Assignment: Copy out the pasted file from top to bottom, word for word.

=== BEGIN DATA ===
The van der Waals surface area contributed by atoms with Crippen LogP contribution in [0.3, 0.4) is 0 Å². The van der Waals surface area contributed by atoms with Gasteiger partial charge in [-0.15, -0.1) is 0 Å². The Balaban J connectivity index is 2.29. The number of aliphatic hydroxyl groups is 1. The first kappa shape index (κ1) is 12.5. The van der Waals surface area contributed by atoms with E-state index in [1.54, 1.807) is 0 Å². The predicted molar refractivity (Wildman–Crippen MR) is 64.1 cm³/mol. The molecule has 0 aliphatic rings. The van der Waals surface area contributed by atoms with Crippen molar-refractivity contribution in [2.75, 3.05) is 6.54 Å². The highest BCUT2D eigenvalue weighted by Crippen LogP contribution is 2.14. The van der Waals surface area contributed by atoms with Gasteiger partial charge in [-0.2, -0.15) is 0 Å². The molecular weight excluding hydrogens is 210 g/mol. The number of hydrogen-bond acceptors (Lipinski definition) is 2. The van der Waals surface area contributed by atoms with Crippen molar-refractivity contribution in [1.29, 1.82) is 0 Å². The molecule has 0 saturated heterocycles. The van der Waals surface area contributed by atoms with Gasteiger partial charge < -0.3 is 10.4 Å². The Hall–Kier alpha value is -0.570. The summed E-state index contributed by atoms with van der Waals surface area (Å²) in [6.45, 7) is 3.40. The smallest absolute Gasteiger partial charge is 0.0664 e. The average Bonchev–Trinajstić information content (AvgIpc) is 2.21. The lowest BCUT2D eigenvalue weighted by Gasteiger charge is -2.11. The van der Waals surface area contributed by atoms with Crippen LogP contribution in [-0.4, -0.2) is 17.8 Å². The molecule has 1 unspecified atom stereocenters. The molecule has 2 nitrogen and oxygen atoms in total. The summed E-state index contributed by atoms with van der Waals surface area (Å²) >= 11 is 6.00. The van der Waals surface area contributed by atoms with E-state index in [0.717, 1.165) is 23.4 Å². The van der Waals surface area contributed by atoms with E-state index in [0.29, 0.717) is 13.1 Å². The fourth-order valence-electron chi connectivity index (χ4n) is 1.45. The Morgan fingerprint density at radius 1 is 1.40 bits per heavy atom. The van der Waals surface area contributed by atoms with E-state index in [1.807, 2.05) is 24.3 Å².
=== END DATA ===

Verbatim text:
The van der Waals surface area contributed by atoms with Crippen LogP contribution in [0.3, 0.4) is 0 Å². The van der Waals surface area contributed by atoms with Gasteiger partial charge in [-0.15, -0.1) is 0 Å². The Balaban J connectivity index is 2.29. The number of aliphatic hydroxyl groups is 1. The first kappa shape index (κ1) is 12.5. The van der Waals surface area contributed by atoms with E-state index in [1.54, 1.807) is 0 Å². The predicted molar refractivity (Wildman–Crippen MR) is 64.1 cm³/mol. The molecule has 0 aliphatic rings. The van der Waals surface area contributed by atoms with Crippen molar-refractivity contribution in [2.75, 3.05) is 6.54 Å². The highest BCUT2D eigenvalue weighted by Crippen LogP contribution is 2.14. The van der Waals surface area contributed by atoms with Gasteiger partial charge in [-0.2, -0.15) is 0 Å². The molecular weight excluding hydrogens is 210 g/mol. The number of hydrogen-bond acceptors (Lipinski definition) is 2. The van der Waals surface area contributed by atoms with Crippen molar-refractivity contribution in [1.29, 1.82) is 0 Å². The molecule has 0 saturated heterocycles. The van der Waals surface area contributed by atoms with Gasteiger partial charge < -0.3 is 10.4 Å². The Hall–Kier alpha value is -0.570. The summed E-state index contributed by atoms with van der Waals surface area (Å²) in [6.45, 7) is 3.40. The smallest absolute Gasteiger partial charge is 0.0664 e. The average Bonchev–Trinajstić information content (AvgIpc) is 2.21. The lowest BCUT2D eigenvalue weighted by Gasteiger charge is -2.11. The van der Waals surface area contributed by atoms with Crippen LogP contribution in [-0.4, -0.2) is 17.8 Å². The molecule has 1 unspecified atom stereocenters. The molecule has 2 nitrogen and oxygen atoms in total. The summed E-state index contributed by atoms with van der Waals surface area (Å²) >= 11 is 6.00. The van der Waals surface area contributed by atoms with E-state index in [0.717, 1.165) is 23.4 Å². The van der Waals surface area contributed by atoms with E-state index in [0.29, 0.717) is 13.1 Å². The fourth-order valence-electron chi connectivity index (χ4n) is 1.45. The Morgan fingerprint density at radius 1 is 1.40 bits per heavy atom. The van der Waals surface area contributed by atoms with E-state index in [1.807, 2.05) is 24.3 Å².